Find your source
When researching with Wikipedia, you should read the cited sources – but how can you find them?
- If a DOI or other identifier is included, you can click on it to find an online copy of the article. This may or may not be free to access, but will give you a place to start. If the article does not appear free to access, you may still be able to find the article elsewhere, whether online or through a nearby library. Consider the resources in the following points as further guides to accessing such articles.
- Search for the article title on Google Scholar. If the initial result is behind a paywall, try clicking on the "All X versions" link - this will tell you if other databases include this article, and may help you find an open version. From here, you may be able to find additional sources on similar topics by clicking either the "Related Articles” or “Cited By” links appearing under most article’s link in the results. Articles found using these links and may provide you with information to expand your search.
- Use OAIster or another open-access search engine to look for an open version of the article
- Using either the DOI, Google Scholar, or the journal's website, find out what databases index the article in full text. You can then see if either your local library or TWL provides access to these databases.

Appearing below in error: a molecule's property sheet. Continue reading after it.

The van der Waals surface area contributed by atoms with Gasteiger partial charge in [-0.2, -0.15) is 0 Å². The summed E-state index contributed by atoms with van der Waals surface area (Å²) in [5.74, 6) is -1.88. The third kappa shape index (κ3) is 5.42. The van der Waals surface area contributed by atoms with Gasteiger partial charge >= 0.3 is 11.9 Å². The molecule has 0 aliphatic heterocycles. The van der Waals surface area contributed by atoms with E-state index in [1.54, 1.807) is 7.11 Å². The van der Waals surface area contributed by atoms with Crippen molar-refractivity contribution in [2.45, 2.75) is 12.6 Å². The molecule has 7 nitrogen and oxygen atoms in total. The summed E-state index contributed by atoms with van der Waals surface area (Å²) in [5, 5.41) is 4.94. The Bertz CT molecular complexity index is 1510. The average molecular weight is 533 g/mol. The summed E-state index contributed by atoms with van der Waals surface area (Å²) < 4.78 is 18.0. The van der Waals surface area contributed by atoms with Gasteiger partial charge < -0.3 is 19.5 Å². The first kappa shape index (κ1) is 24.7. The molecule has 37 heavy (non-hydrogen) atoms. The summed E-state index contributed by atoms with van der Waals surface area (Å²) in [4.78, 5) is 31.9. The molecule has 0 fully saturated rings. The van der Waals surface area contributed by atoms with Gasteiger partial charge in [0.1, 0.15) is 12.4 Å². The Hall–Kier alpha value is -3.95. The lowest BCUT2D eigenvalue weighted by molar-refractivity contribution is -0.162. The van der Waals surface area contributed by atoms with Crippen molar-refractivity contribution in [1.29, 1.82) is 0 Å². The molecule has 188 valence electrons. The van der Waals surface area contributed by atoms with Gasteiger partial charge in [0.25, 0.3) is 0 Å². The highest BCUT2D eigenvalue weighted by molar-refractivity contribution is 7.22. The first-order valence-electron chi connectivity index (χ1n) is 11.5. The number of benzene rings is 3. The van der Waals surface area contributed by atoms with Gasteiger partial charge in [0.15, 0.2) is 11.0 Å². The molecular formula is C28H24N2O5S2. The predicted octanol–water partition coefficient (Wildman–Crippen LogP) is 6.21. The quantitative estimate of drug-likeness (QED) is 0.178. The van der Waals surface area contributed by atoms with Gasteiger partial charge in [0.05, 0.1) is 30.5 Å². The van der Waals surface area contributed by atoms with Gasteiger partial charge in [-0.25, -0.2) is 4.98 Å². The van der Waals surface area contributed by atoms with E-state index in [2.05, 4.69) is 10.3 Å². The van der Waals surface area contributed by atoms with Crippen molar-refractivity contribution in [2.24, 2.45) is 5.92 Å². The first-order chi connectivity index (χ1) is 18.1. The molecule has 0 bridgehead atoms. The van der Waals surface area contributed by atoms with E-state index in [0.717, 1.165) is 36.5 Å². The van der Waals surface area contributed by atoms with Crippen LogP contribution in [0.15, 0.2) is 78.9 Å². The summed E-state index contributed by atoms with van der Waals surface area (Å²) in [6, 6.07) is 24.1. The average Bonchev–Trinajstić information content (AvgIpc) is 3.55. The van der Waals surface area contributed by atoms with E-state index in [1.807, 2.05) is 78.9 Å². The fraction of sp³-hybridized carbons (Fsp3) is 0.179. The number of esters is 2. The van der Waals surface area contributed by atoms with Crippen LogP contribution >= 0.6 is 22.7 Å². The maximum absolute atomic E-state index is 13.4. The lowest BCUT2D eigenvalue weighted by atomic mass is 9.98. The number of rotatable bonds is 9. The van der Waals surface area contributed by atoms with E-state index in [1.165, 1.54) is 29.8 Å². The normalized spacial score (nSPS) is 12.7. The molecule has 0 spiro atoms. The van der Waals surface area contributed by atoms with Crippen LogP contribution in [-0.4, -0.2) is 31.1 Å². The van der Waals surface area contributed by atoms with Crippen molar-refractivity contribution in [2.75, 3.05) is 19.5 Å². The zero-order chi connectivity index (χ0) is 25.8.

- Use WorldCat to see if your local library has a physical version of the journal
- Request the article or the journal through your library's interlibrary loan service, if available
- Look through the journals sources page for more ideas on how to find the article.
- If the citation includes a ISBN, click on it to locate online versions of the book, or to find it through online databases or local or national libraries
- See if other editions are available (although the content or pagination may differ)
- Use WorldCat to see if your local library has a physical version of the book
- Request the book through your library's interlibrary loan service, if available
- If possible, search a quote from the article to see if it has been republished elsewhere
- If the article is behind a paywall, see if either your local library or TWL provides access to the newspaper or to a database that indexes it in full text
- Check the list of online newspaper archives (some of which are free to access) or the list of free English newspaper sources. There are also other digitized-newspaper archives, particularly for older articles, that may be available.
- Use WorldCat to see if your local library has a physical (print or microfilm) version of the newspaper issue containing the article
- Request the article or the newspaper through your library's interlibrary loan service, if available
- See if an archived version of the article is available via a search feature on the newspaper’s website
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